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What Are The Pouches Worn By The Kids In Netflix's Old Enough?

"Old Enough" is a Japanese, hidden camera-style TV series that's approximately 15 times older than most of its star talent. Originally premiering in 1991 airing on Nippon TV in Japan, each episode of the variety show follows a different child or sibling pair — all between the ages of two and four — going on an everyday errand. Viewers enjoy a task that everyone does, like going to the grocery store for a few necessities or dropping off a package for a friend, except it's completed below knee height. "Old Enough" is, in a single word, adorable.

Netflix thought so too, picking up the rights to air it internationally. Culturally speaking, the concept behind "Old Enough" is confusing for international audiences, as most places are broadly considered to be neither pedestrian-friendly nor trusting of their youth. For those who can accept the differences, however, there are other reasons for curiosity. The children who star in "Old Enough" are equipped with a lot of gear to ensure safety and ease of mission. One such item they carry is a pouch slung over one shoulder that looks like the world's tiniest messenger bag. To the best of our understanding, here's the story behind those pouches.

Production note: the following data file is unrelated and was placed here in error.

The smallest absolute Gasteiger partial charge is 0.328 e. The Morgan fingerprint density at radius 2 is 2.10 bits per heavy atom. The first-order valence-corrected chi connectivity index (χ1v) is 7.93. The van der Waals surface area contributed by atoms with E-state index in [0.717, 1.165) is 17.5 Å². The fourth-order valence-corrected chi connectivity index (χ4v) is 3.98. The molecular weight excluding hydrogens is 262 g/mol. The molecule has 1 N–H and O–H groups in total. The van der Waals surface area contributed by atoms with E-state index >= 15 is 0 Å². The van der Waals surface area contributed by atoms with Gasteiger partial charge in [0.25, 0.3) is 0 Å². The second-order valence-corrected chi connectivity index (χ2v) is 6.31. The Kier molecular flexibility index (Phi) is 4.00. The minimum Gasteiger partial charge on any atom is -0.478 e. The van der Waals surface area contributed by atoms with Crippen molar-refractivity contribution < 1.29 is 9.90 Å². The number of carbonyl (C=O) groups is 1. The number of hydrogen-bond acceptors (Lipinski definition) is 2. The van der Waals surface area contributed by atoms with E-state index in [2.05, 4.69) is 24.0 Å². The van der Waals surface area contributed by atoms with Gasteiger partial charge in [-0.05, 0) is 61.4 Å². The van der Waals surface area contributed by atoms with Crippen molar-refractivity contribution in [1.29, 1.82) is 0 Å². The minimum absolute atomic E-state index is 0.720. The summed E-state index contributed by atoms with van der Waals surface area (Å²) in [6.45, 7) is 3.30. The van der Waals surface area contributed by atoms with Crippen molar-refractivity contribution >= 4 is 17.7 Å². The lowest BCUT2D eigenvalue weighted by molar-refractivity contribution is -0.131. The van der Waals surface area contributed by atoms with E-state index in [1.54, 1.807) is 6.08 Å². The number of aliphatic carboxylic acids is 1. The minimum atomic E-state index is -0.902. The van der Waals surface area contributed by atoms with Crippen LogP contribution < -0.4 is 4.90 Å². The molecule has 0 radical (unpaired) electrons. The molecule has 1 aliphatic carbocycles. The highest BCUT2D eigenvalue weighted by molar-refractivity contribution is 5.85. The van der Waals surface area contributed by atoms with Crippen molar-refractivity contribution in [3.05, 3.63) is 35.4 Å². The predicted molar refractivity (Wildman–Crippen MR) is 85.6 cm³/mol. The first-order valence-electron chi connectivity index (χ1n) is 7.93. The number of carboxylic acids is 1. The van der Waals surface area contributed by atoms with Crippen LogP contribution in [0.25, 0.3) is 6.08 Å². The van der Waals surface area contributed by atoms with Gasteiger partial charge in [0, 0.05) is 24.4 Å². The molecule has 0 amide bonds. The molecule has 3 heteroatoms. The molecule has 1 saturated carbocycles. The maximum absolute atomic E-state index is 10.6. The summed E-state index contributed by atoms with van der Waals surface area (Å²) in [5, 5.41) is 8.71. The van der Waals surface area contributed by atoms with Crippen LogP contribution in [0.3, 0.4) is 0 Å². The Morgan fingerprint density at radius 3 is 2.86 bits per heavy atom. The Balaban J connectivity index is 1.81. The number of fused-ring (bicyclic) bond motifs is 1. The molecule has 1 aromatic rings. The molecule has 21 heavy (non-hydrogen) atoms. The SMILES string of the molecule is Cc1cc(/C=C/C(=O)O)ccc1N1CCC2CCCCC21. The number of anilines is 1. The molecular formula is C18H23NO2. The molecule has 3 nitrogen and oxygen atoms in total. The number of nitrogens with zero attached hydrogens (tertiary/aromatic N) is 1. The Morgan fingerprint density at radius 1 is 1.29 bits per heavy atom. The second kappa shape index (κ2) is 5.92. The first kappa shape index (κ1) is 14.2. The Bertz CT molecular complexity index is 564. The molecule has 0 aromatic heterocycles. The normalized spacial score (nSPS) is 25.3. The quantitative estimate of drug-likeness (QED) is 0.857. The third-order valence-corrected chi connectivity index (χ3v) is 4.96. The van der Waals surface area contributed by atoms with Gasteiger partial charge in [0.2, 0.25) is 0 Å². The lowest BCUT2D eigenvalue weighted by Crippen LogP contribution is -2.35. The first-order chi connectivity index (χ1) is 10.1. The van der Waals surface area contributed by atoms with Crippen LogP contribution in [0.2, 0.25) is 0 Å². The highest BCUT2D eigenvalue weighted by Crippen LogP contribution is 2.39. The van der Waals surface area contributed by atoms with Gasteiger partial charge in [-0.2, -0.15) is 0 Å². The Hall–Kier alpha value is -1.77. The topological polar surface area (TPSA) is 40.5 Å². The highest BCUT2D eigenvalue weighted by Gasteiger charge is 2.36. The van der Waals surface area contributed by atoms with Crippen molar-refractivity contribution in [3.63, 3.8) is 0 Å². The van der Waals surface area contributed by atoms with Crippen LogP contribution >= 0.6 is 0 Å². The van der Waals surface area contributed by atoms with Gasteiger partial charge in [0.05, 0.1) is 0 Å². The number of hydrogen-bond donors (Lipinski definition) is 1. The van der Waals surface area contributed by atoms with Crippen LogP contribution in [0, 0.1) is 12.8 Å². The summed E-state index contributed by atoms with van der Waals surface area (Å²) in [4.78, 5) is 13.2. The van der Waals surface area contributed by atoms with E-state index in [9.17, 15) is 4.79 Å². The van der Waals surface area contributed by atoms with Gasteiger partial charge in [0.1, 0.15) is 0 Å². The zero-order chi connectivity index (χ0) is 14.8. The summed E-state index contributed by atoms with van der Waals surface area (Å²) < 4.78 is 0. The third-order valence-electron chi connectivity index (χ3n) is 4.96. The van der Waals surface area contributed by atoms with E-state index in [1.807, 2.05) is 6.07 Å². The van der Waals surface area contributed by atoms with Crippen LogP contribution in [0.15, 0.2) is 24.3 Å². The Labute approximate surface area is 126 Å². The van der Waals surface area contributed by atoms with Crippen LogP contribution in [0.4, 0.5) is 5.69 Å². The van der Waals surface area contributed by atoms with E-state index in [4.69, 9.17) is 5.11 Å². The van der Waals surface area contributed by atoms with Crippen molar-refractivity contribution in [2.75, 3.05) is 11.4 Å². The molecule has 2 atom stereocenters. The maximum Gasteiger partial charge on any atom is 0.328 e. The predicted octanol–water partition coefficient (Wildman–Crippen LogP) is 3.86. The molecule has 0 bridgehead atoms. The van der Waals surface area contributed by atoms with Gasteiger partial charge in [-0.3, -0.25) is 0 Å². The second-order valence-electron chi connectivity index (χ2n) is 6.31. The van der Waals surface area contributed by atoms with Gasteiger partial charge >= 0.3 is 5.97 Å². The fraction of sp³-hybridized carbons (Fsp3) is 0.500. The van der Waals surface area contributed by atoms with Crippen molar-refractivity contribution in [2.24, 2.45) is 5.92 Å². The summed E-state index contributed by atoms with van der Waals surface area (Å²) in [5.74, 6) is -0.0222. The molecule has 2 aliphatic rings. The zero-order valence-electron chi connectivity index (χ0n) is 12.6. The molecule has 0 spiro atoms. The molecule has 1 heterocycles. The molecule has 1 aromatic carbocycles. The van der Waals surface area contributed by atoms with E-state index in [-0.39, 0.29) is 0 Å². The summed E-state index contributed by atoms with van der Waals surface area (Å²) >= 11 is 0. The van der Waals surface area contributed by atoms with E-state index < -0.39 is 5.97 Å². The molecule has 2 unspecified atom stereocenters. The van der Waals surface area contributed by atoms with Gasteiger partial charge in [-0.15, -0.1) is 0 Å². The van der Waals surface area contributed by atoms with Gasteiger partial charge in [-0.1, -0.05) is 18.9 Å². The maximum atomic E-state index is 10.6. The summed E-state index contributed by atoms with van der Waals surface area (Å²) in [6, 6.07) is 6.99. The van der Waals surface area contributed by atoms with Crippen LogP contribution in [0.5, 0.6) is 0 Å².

The pouches are likely functional good luck charms for microphones

It's confirmed in "Old Enough" that the pouches are used to safely carry the children's microphone packs. In Episode 10 of the series, right before Koiki goes off on her errand, the narration says that "Mom has written a special word on her amulet equipped with a microphone," confirming the purpose of these pouches. 

For those who are unfamiliar, microphone packs are typically the size of a cellphone, if not a little thicker, and are both highly expensive and frustratingly fragile (via Transform). By placing them in the pouches instead of trying to clip them to the children's clothing, the team amplifies their chances of protecting the microphone and procuring quality sound. There's also a second, speculative purpose for these pouches. While it's not outright confirmed, the narrator's statement in Episode 10 and the pouches' design are major clues.

According to one viewer, u/FamousSecretary3895, who posted in the subreddit r/television, the microphone pouches double as oversized omamori, a.k.a. Japanese amulets. Omamori are tiny pouches, shaped like gift tags, that are customarily left closed so as to keep the protective power enclosed, a handy feature for something holding precious technology. Depending on the need, an omamori may be specified to provide more narrow fortunes, like the blessing of Gakugyō-jōju, which serves as luck for students during an examination (via Tokyo Weekender). 

While omamori are just as easily viewed as tourist trinkets (because they're absolutely sold as such), even by local Japanese communities, it's easy to understand why a good luck charm would be fastened to adventure-bound toddlers.